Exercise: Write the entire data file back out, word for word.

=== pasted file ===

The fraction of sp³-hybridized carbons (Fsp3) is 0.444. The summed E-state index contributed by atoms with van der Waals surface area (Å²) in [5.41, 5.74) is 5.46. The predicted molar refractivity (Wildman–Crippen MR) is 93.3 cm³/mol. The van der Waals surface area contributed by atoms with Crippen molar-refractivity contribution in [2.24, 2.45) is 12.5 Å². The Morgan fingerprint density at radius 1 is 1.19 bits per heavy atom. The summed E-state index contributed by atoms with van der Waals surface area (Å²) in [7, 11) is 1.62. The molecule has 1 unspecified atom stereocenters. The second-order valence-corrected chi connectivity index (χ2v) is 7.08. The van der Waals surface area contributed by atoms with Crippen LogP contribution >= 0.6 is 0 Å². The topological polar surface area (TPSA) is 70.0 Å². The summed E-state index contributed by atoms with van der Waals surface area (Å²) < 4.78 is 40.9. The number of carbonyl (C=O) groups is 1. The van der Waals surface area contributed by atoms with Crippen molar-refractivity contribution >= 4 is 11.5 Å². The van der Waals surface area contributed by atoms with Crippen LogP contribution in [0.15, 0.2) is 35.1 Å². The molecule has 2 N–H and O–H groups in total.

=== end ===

The fraction of sp³-hybridized carbons (Fsp3) is 0.444. The summed E-state index contributed by atoms with van der Waals surface area (Å²) in [5.41, 5.74) is 5.46. The predicted molar refractivity (Wildman–Crippen MR) is 93.3 cm³/mol. The van der Waals surface area contributed by atoms with Crippen molar-refractivity contribution in [2.24, 2.45) is 12.5 Å². The Morgan fingerprint density at radius 1 is 1.19 bits per heavy atom. The summed E-state index contributed by atoms with van der Waals surface area (Å²) in [7, 11) is 1.62. The molecule has 1 unspecified atom stereocenters. The second-order valence-corrected chi connectivity index (χ2v) is 7.08. The van der Waals surface area contributed by atoms with Crippen LogP contribution >= 0.6 is 0 Å². The topological polar surface area (TPSA) is 70.0 Å². The summed E-state index contributed by atoms with van der Waals surface area (Å²) < 4.78 is 40.9. The number of carbonyl (C=O) groups is 1. The van der Waals surface area contributed by atoms with Crippen molar-refractivity contribution >= 4 is 11.5 Å². The van der Waals surface area contributed by atoms with Crippen LogP contribution in [0.15, 0.2) is 35.1 Å². The molecule has 2 N–H and O–H groups in total.